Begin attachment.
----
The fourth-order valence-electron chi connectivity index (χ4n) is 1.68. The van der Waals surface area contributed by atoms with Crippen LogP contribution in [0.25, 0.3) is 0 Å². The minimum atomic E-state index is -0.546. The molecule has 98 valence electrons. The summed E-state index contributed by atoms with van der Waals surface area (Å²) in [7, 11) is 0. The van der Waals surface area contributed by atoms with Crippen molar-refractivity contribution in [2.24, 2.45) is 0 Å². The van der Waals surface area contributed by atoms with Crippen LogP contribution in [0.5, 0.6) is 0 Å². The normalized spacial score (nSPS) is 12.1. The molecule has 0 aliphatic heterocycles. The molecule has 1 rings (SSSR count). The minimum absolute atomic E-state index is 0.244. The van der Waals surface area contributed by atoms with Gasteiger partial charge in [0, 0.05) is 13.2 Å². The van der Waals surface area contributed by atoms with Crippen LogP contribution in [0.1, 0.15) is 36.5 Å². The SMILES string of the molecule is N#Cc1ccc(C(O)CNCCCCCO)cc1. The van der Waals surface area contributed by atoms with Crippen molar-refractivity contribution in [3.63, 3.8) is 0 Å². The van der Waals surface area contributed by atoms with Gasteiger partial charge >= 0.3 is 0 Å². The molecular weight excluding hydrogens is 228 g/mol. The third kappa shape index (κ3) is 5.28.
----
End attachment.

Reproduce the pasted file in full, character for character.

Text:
The fourth-order valence-electron chi connectivity index (χ4n) is 1.68. The van der Waals surface area contributed by atoms with Crippen LogP contribution in [0.25, 0.3) is 0 Å². The minimum atomic E-state index is -0.546. The molecule has 98 valence electrons. The summed E-state index contributed by atoms with van der Waals surface area (Å²) in [7, 11) is 0. The van der Waals surface area contributed by atoms with Crippen molar-refractivity contribution in [2.24, 2.45) is 0 Å². The van der Waals surface area contributed by atoms with Crippen LogP contribution in [0.5, 0.6) is 0 Å². The normalized spacial score (nSPS) is 12.1. The molecule has 0 aliphatic heterocycles. The molecule has 1 rings (SSSR count). The minimum absolute atomic E-state index is 0.244. The van der Waals surface area contributed by atoms with Gasteiger partial charge in [0, 0.05) is 13.2 Å². The van der Waals surface area contributed by atoms with Crippen LogP contribution in [0.1, 0.15) is 36.5 Å². The SMILES string of the molecule is N#Cc1ccc(C(O)CNCCCCCO)cc1. The van der Waals surface area contributed by atoms with Crippen molar-refractivity contribution in [3.63, 3.8) is 0 Å². The van der Waals surface area contributed by atoms with Gasteiger partial charge >= 0.3 is 0 Å². The molecular weight excluding hydrogens is 228 g/mol. The third kappa shape index (κ3) is 5.28.